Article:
СМИ узнали настоящее имя одного из подозреваемых в отравлении СкрипалейИнтерфакс
Telegraph назвала настоящее имя человека, подозреваемого в отравлении СкрипалейТАСС
The Insider и Bellingcat назвали «настоящее имя» Руслана БошироваКоммерсантъ
Телеканал ДОЖДЬ –Взгляд –Радио Свобода –BBC Русская служба
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 В мире – Новости Google

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MPs’ insubordinate ousting of parliamentary leader Kauder exposes chancellor’s fragility

 Europe

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Mike Nova’s Shared NewsLinks: boshirov – Google Search

mikenova shared this story .

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Mike Nova’s Shared NewsLinks

Mike Nova’s Shared NewsLinks: boshirov – Google Search

mikenova shared this story .

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Mike Nova’s Shared NewsLinks

Mike Nova’s Shared NewsLinks: boshirov – Google Search

mikenova shared this story .

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Mike Nova’s Shared NewsLinks

Mike Nova’s Shared NewsLinks: boshirov – Google Search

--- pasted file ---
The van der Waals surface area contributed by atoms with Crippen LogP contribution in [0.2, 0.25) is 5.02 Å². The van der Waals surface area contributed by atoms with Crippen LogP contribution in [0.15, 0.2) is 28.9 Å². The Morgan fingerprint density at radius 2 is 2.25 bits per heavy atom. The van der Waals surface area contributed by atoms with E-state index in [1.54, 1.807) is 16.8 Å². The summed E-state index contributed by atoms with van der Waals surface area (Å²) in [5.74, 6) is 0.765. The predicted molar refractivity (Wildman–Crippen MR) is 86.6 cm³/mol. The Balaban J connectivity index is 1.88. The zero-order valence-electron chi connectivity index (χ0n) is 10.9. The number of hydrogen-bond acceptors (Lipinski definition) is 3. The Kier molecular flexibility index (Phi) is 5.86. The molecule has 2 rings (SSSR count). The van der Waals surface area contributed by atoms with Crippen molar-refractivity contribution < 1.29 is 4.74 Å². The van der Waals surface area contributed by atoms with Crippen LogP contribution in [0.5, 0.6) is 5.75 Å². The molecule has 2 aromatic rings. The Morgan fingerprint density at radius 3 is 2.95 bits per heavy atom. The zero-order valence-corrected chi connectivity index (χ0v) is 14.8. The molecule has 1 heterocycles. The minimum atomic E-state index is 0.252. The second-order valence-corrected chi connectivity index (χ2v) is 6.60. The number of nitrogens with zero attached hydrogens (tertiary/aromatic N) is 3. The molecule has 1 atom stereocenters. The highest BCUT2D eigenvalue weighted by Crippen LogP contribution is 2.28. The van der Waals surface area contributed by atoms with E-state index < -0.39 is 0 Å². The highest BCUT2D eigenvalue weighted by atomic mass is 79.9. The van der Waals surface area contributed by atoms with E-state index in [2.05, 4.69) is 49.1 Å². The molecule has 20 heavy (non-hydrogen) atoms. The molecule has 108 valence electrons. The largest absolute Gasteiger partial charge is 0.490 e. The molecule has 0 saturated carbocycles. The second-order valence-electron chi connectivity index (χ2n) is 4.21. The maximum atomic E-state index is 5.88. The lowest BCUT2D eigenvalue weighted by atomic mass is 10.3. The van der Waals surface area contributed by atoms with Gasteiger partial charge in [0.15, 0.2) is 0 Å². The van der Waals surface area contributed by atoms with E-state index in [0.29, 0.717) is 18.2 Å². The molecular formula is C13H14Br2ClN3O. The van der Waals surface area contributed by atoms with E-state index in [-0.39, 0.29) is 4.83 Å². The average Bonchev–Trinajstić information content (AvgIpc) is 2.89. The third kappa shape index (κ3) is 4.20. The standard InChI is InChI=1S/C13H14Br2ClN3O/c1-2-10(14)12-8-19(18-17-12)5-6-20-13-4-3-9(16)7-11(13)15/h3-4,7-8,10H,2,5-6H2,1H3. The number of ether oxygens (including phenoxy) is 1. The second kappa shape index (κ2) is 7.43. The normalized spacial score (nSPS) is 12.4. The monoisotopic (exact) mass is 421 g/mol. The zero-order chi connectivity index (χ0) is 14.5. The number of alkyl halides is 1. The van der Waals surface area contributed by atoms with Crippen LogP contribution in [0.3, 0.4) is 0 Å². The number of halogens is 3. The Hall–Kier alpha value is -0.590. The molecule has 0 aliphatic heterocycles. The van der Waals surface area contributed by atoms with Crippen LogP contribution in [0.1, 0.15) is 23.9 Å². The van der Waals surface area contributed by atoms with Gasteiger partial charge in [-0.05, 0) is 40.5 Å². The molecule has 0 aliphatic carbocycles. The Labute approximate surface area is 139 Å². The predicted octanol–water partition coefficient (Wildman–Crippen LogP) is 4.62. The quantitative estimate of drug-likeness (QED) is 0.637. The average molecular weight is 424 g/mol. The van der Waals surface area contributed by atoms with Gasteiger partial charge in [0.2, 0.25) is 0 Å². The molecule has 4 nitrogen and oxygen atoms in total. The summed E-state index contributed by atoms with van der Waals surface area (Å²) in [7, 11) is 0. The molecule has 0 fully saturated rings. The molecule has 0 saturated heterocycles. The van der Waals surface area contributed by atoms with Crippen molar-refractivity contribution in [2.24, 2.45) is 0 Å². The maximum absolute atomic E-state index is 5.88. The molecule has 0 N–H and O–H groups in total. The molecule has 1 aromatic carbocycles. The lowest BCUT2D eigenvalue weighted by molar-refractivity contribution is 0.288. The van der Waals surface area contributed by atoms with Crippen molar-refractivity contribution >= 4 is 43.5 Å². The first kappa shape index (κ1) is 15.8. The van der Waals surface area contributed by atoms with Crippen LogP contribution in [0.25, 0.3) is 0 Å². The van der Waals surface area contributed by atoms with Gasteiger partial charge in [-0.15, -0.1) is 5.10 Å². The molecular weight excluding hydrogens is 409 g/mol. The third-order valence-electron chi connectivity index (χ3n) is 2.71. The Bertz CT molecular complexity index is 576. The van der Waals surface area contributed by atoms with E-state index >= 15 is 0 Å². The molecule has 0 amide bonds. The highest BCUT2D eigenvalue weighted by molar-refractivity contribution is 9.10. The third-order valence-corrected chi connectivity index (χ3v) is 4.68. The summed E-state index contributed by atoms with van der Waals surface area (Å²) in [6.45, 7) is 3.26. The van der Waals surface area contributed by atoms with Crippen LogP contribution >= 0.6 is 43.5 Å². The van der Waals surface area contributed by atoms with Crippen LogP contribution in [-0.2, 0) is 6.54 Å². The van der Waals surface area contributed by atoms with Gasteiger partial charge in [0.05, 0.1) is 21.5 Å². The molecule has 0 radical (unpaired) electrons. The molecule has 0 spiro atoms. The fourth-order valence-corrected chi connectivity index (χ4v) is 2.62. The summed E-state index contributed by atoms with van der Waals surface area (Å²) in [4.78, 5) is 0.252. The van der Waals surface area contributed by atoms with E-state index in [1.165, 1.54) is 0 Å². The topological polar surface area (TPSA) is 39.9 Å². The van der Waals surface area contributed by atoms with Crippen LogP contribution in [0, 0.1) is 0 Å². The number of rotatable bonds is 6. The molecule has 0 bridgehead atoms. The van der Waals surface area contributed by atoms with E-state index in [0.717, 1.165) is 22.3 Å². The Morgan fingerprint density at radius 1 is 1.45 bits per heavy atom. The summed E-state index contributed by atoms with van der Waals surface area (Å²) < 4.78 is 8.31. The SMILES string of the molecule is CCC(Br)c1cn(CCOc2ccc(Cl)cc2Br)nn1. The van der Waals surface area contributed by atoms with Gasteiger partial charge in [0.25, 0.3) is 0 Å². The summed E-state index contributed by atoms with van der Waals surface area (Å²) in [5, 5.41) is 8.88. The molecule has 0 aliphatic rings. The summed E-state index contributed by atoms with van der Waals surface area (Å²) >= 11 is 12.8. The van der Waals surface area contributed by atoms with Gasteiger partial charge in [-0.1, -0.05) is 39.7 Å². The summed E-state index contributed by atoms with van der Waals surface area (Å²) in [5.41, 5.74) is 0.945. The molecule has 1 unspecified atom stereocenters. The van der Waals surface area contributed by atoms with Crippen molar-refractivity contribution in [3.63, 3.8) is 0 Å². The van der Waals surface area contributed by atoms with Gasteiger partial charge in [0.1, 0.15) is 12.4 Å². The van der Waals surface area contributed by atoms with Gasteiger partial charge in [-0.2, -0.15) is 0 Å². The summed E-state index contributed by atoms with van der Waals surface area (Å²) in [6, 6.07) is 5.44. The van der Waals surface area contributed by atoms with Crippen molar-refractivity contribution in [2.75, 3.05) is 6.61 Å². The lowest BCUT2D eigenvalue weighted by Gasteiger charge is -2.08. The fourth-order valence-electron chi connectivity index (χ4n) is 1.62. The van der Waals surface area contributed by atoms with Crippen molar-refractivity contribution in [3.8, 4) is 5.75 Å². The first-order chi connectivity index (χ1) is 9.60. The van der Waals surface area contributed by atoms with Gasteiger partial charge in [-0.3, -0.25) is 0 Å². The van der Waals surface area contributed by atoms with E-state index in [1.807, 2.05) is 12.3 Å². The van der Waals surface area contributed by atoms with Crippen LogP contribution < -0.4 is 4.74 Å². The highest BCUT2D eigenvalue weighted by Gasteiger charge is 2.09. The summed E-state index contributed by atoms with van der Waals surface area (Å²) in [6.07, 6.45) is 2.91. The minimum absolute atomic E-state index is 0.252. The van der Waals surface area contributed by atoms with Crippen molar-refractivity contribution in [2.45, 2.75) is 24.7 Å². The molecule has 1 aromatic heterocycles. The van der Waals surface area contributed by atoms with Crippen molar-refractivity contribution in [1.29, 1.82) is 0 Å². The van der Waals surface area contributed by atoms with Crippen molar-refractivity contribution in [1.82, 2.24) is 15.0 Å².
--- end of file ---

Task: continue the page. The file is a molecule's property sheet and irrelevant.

mikenova shared this story .

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Mike Nova’s Shared NewsLinks

Mike Nova’s Shared NewsLinks: boshirov – Google Search

mikenova shared this story from boshirov – Google News.

Story image for boshirov from bellingcat

Skripal Suspect Boshirov Identified as GRU Colonel Anatoliy Chepiga

bellingcat2 hours ago
The suspect using the cover identity of “Ruslan Boshirov” is in fact Colonel Anatoliy Chepiga, a highly decorated GRU officer bestowed with …
Salisbury poisoning suspect is Russian colonel – reports
Local SourceThe Guardian46 minutes ago
Media image for boshirov from The Sun

The Sun

Media image for boshirov from Daily Mail

Daily Mail

Media image for boshirov from BBC News

BBC News

Media image for boshirov from Telegraph.co.uk

Telegraph.co.uk

Media image for boshirov from Mirror.co.uk

Mirror.co.uk

Media image for boshirov from ABC News

ABC News

Mike Nova’s Shared NewsLinks

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The “Demiurge”

Abwehr after WW2?! The International Committee is needed to investigate its status and activities. – Global Security News